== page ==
Google I/O Was an AI Development, Not a Revolution | TechCrunch - Latest Global News

Google I/O Was an AI Development, Not a Revolution | TechCrunch

At Google’s I/O developer conference, the company explained to developers – and to some extent consumers – why it’s using AI to outperform the competition. At the event, the company presented a revised model AI-powered search engine, an AI model with an expanded context window of 2 million tokens, AI helpers across the Workspace app suite like Gmail, Drive, and Docs, tools to integrate AI into developer apps, and even a future vision for it AI codenamed Project Astra that can respond to sight, sound, voice and text in combination.

While each advance was promising in its own right, the onslaught of AI news was overwhelming. Although these major events are obviously aimed at developers, they also provide an opportunity to get end users excited about the technology. But after the deluge of news, even somewhat tech-savvy consumers may be wondering: Wait, what’s Astra again? Is this what drives Gemini Live? Is Gemini Live something like Google Lens? How is it different from Gemini Flash? Does Google actually make AI glasses or are they vaporware? What is Gemma, what is LearnLM… what are Gems? When will Gemini arrive in your inbox, your documents? How do I use these things?

If you know the answers to these, congratulations, you’re a TechCrunch reader. (If you don’t, click the links to be informed.)

Photo credit: Google

What was missing from the overall presentation, despite the enthusiasm of the individual speakers or the jubilant cheers of Google employees in the crowd, was a sense of the coming AI revolution. If AI will ultimately lead to a product that will influence the direction of technology as profoundly as the iPhone influenced personal computers, then this was not the event at which it made its debut.

Rather, it turned out that we are still at the very beginning of AI development.

On the sidelines of the event, it felt like even Google employees knew the work wasn’t finished. When we demonstrated how AI could put together a study guide and quiz for a student within moments of uploading a multi-hundred-page document—an impressive feat—we noticed that the quiz answers were not credited. When asked about accuracy, one employee admitted that the AI ​​gets things mostly right and a future version would point to sources so people could fact-check their answers. But if you need to check facts, how reliable is an AI study guide to even prepare you for the exam?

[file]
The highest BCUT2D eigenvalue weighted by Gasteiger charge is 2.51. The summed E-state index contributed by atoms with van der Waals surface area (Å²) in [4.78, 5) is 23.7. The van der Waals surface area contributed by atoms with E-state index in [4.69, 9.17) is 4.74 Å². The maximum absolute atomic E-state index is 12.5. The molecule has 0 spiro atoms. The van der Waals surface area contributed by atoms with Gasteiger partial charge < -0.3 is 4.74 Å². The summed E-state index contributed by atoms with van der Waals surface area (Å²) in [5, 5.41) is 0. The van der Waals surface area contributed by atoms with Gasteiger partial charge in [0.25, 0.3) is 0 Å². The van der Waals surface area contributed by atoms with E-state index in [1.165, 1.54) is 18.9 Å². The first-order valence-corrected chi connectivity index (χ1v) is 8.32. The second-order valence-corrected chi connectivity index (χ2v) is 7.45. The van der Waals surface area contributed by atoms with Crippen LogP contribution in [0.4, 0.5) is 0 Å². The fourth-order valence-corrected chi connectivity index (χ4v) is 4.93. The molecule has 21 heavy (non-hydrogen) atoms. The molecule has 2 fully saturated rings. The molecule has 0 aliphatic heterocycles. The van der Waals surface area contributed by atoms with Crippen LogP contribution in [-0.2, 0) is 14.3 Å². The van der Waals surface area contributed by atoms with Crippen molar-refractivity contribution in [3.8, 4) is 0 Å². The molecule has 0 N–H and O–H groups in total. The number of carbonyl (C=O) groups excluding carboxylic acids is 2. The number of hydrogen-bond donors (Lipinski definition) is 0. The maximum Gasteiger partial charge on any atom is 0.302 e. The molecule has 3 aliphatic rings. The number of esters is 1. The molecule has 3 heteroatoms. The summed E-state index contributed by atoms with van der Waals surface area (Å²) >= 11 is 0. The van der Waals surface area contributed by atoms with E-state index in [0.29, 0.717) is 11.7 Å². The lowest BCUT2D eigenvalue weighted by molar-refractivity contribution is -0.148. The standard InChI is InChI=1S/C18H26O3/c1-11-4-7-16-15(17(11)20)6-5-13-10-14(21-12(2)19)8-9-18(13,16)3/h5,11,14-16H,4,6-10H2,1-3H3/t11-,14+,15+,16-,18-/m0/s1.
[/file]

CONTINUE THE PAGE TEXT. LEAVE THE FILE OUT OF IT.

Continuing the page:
In the Astra demo, using a camera mounted above a table and connected to a large touchscreen, you can do things like play Pictionary with the AI, show it objects, ask questions about those objects, have it tell a story, and more. But the use cases for how these capabilities could be used in everyday life were not readily apparent, despite the technological advances being impressive in their own right.

For example, you could ask the AI ​​to describe objects using alliteration. In the livestreamed keynote, Astra saw a set of crayons and replied: “Creative crayons, cheerfully colored.” Nice party trick.

In a private demo, when we challenged Astra to guess the object in a scribbled drawing, it immediately correctly identified the flower and house I had drawn on the touchscreen. When I drew a beetle – a larger circle for the body, a smaller circle for the head, small legs on the sides of the large circle – the AI ​​stumbled. Is it a flower? No. Is it the sun? No. The employee instructed the AI ​​to guess something alive. I added 2 more legs for a total of 8. Is it a spider? Yes. A human would have seen the beetle immediately, despite my lack of artistic ability.

No, you shouldn’t have recorded. But here is a similar demo released on X.

To give you an idea of ​​where the technology is today, Google employees didn’t allow any recordings or photos in the Astra demo room. Astra also ran on an Android smartphone, but you couldn’t see the app or hold the phone. The demos were fun and the technology that made them possible is certainly worth exploring, but Google missed the opportunity to show how its AI technology will impact your everyday life.